A few years ago I spent a rather surreal (well, constructivist actually) week in Moscow. ‘Culture shock’ would be putting it mildly. Because the Russian capital is without doubt the most dour, grey place I have ever experienced. Which is quite an achievement given the fact that I spent my formative years in t’industrial conurbation that is West Yorkshire.
To prove the point, the highlight of my Russian trip was a visit to Moscow’s State Tretyakov Gallery to stare intently at a 100 year-old oil painting of a black square. It’s by Kazimir Malevich and, to be fair, it is widely considered one of the seminal works of modern art. Incredibly, the gallery was completely deserted except for me and my somewhat reluctant yet patient companion.
A huge contrast to the thronging crowds in front of the same painting last week at the Royal Academy in London. Although that particular canvas is actually on loan from The State Hermitage Museum, St Petersburg. (Malevich painted four black squares in total – the one in the photograph on the right, for example, was shown at Tate Modern in 2014. I guess he could rattle them off quite easily.)
Yes, a black square. Nothing else. Definitely one for the graphic designers. In fact, Malevich went on to use a small black square to sign his later work, so it was also a logo. But what did it mean? Well of course it represents the break between representational painting and abstract painting. Black Square is supposedly the first time that someone had made a painting that wasn’t of something.
“We can admire and learn from the stunning work on the gallery walls. But isn’t there also a vital lesson here about the ignorance and danger of extreme political ideologies?”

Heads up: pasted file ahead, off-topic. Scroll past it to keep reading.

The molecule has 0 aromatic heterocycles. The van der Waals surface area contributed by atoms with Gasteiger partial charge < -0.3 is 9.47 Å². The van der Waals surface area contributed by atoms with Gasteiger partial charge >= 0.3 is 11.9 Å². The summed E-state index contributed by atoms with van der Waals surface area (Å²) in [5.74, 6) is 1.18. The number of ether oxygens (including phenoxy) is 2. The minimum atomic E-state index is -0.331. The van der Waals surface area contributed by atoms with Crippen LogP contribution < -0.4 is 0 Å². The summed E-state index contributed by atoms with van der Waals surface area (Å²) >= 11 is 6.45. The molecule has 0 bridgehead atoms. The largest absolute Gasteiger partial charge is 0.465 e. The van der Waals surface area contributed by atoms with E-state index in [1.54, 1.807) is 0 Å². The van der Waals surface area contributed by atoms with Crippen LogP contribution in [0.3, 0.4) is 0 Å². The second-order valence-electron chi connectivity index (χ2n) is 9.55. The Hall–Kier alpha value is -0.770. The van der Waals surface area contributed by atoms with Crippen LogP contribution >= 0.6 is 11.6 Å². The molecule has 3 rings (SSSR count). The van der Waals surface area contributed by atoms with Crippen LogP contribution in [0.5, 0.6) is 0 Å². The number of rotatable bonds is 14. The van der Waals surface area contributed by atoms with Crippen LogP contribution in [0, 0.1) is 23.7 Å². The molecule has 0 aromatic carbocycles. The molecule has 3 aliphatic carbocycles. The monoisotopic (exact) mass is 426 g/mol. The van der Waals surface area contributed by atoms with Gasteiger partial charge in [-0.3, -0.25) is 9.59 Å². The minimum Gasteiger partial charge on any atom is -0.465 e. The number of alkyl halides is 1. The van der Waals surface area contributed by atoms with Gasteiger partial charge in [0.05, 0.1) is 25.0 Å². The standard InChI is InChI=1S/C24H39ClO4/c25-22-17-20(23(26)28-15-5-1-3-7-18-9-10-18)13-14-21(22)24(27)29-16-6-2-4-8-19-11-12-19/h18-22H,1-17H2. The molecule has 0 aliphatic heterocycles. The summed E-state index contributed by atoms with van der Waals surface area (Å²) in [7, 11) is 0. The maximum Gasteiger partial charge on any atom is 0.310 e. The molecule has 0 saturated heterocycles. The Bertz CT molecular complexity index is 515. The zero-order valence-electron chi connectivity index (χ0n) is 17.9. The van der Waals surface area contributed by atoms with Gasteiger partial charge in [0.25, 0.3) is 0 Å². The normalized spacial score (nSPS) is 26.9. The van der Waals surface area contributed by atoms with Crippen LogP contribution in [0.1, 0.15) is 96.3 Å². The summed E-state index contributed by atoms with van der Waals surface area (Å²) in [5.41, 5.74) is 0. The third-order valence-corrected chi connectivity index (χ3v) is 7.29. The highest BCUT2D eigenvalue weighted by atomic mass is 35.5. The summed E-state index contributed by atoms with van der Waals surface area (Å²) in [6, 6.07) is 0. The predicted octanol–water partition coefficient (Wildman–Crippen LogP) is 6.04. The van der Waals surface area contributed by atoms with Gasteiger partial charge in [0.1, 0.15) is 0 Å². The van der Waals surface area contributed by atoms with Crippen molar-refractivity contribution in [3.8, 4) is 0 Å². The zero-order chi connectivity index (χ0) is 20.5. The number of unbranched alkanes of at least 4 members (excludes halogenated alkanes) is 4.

This work has come to help symbolise the intellectual fervour, excitement and optimism of the avant-garde during one of the most turbulent periods in modern history, the years immediately after Russia’s 1917 October Revolution.
The popularity of these paintings 100 years later in London is, however, in stark contrast to Joseph Stalin’s particular brand of art criticism which involved throwing Malevich in jail in 1930. A fate that eventually befell many other artists featured in the wonderful recent Royal Academy exhibition, Revolution: Russian Art 1917–1932.
They’re all here – Malevich’s fellow suprematist El Lissitzky (they fell out with the constructivists – it’s a long story); Alexander Rodchenko’s brilliant photographic experiments; Vasily Kandinsky; Marc Chagal and many others. A brave new world featuring all manner of painting, photography, graphics, ceramics, textiles and film. New art for a new state. Inspiring stuff. This work went on to have a huge influence on European and American art in the 20th century.
But we are then stopped in our tracks by a heartbreaking photographic exhibit featuring seemingly endless mugshots of the artists and intellectuals who were either shot, imprisoned or sent to the Siberian Gulag camps by the Bolsheviks during Stalin’s brutal suppression of creative freedom. Their crime? Creating work that the masses apparently didn’t understand.
I’m desperately trying to not make a gag about research groups here … because I really shouldn’t make light of this monumental tragedy. Sure, we can certainly admire and learn from the stunning work on the gallery walls. But isn’t there also a vital lesson here about the ignorance and danger of extreme political ideologies? Particularly relevant in 2017 perhaps. This really was the most thought-provoking show I’ve seen in a long time. Power to the Royal Academy! Perhaps now we can see who the true revolutionaries were.
Paul Belford is founder and creative director of agency Paul Belford Ltd. See paulbelford.com and @belford_paul